Governments look at solutions for snow problems
Craig — After some of the heaviest snowfalls in recent memory, work hasn’t been easy for local Road and Bridge departments to handle, officials said.
Moffat County and the city of Craig Road and Bridge departments each have different problems facing them as they, and their residents, cope with conditions.
On the city front, Randy Call, Craig Road and Bridge and Refuse Department director, told the City Council at its Jan. 22 meeting that lax parking regulations make plowing city streets extremely difficult.
Call said many issues about plowing around the city can be attributed to his crews having to plow around vehicles.
The city’s only action at this point is to put a red tag on vehicles, but they can be moved up to three days after that.
Parking regulations have been “a fight for 25 years,” Call said to the Council. “We’re probably the most lenient community I know of.”
Call plans to survey other communities of Craig’s size in winter climates and present a report to the Council at a later date. The Council plans to use the report to examine any possible changes to current statutes.
To address some of the county’s issues, the Moffat County Commission met with county Road and Bridge officials at a workshop Thursday.
The day’s topic was senior citizen snow removal and how to balance increasing snowplowing across the county with the fact this winter has strained the county’s Road and Bridge overtime budget.
Overtime dollars are pretty much gone, Road and Bridge Director Bill Mack said.
Currently, the county plows county roads and will also plow a senior’s driveway on a county road if requested.
At its Jan. 21 meeting, a senior county resident asked the Commission why county crews couldn’t plow his driveway, too, because he lived on a state highway.
The Commission didn’t know why that stipulation was written into the policy, but said it would examine any policy changes with Road and Bridge.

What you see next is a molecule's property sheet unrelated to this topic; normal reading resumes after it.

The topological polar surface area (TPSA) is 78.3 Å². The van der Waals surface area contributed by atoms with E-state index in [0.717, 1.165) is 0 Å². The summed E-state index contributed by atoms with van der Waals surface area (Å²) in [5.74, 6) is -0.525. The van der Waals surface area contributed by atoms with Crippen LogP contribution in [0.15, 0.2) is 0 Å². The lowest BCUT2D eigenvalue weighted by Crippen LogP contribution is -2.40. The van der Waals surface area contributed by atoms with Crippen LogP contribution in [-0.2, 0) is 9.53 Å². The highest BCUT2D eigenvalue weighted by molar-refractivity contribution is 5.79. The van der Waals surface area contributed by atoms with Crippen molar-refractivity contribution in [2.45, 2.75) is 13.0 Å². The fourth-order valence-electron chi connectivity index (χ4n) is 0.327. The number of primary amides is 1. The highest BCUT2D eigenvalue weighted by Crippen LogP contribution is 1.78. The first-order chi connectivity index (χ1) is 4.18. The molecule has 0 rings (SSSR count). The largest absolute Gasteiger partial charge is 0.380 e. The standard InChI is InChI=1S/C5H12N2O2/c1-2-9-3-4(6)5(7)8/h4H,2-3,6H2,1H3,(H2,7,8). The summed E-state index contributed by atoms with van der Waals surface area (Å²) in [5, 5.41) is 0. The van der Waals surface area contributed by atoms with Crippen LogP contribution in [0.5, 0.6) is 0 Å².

At the workshop meeting, the parties agreed to start limited senior plow services on state highways when the snow mass is too large for residents to move.
Officials agreed to limit snowplowing on state highways because it’s too dangerous to have motor graders in high-speed areas that constantly.
Current policies, such as limiting plow services to driveways no longer than one-quarter mile, will remain.
Commission members said the county’s function is to serve the public whether that service is easy or not.
“We never want to forget we are here to provide services,” Commissioner Tom Gray said.
Road and Bridge officials felt the same way.
Increased man hours resulting from the policy change would not negatively affect the Road and Bridge Department, Commission members said. The county will provide enough funds for department crews to work whenever they’re needed.
“That’s why you need reserves, to handle these kinds of things,” Gray said.
During next year’s budget planning, the Commission plans to examine purchasing a plow explicitly for senior citizens.
“This could get to the point we need to get a new guy and a new motor grader just to do driveways,” Commissioner Tom Mathers said. “Either that or make it stop snowing.”
Mack simply responded, “It’s getting that way now.”
Support Local Journalism
Support Local Journalism
Readers around Craig and Moffat County make the Craig Press’ work possible. Your financial contribution supports our efforts to deliver quality, locally relevant journalism.
Now more than ever, your support is critical to help us keep our community informed about the evolving coronavirus pandemic and the impact it is having locally. Every contribution, however large or small, will make a difference.
Each donation will be used exclusively for the development and creation of increased news coverage.
Start a dialogue, stay on topic and be civil.
If you don't follow the rules, your comment may be deleted.
User Legend: Moderator Trusted User